Cardiff University | Prifysgol Caerdydd ORCA
Online Research @ Cardiff 
WelshClear Cookie - decide language by browser settings

An evolutionary game theoretic model of rhino horn devaluation

Glynatsi, Nikoleta E., Knight, Vincent and Lee, Tamsin E. 2018. An evolutionary game theoretic model of rhino horn devaluation. Ecological Modelling 389 , pp. 33-40. 10.1016/j.ecolmodel.2018.10.003
Item availability restricted.

[img] PDF - Accepted Post-Print Version
Restricted to Repository staff only until 22 October 2019 due to copyright restrictions.

Download (633kB)

Abstract

Rhino populations are at a critical level due to the demand for rhino horn and the subsequent poaching. Wildlife managers attempt to secure rhinos with approaches to devalue the horn, the most common of which is dehorning. Game theory has been used to examine the interaction of poachers and wildlife managers where a manager can either ‘dehorn’ their rhinos or leave the horn attached and poachers may behave ‘selectively’ or ‘indiscriminately’. The approach described in this paper builds on this previous work and investigates the interactions between the poachers. We build an evolutionary game theoretic model and determine which strategy is preferred by a poacher in various different populations of poachers. The purpose of this work is to discover whether conditions which encourage the poachers to behave selectively exist, that is, they only kill those rhinos with full horns. The analytical results show that full devaluation of all rhinos will likely lead to indiscriminate poaching. In turn it shows that devaluing of rhinos can only be effective when implemented along with a strong disincentive framework. This paper aims to contribute to the necessary research required for informed discussion about the lively debate on legalising rhino horn trade.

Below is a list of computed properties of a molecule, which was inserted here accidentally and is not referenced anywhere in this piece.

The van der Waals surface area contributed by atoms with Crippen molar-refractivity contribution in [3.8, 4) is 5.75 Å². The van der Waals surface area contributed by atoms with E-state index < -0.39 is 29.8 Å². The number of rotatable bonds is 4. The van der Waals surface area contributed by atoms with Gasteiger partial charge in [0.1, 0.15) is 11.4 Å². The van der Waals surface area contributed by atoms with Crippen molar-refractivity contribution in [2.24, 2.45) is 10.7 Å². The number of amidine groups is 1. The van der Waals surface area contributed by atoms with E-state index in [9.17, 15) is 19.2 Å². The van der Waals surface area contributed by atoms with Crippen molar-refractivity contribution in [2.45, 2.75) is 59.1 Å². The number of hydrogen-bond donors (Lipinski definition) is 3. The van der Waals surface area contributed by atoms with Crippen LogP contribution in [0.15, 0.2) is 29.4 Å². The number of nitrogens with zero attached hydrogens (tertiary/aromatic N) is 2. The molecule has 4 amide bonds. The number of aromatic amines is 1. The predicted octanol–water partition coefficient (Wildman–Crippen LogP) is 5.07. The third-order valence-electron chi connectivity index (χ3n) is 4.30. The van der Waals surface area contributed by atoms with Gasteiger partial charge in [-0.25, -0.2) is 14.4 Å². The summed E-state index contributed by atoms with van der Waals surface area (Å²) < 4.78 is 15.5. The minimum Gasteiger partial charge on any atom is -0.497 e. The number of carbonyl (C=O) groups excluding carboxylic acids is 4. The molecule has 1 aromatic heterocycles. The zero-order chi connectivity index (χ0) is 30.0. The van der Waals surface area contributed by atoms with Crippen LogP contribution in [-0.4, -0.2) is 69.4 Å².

Item Type: Article
Date Type: Publication
Status: Published
Schools: Mathematics
Advanced Research Computing @ Cardiff (ARCCA)
Publisher: Elsevier
ISSN: 0304-3800
Date of First Compliant Deposit: 13 February 2019
Date of Acceptance: 8 October 2018
Last Modified: 23 Aug 2019 10:15
URI: http://orca.cf.ac.uk/id/eprint/116224

Actions (repository staff only)

Edit Item Edit Item

Downloads

Downloads per month over past year

View more statistics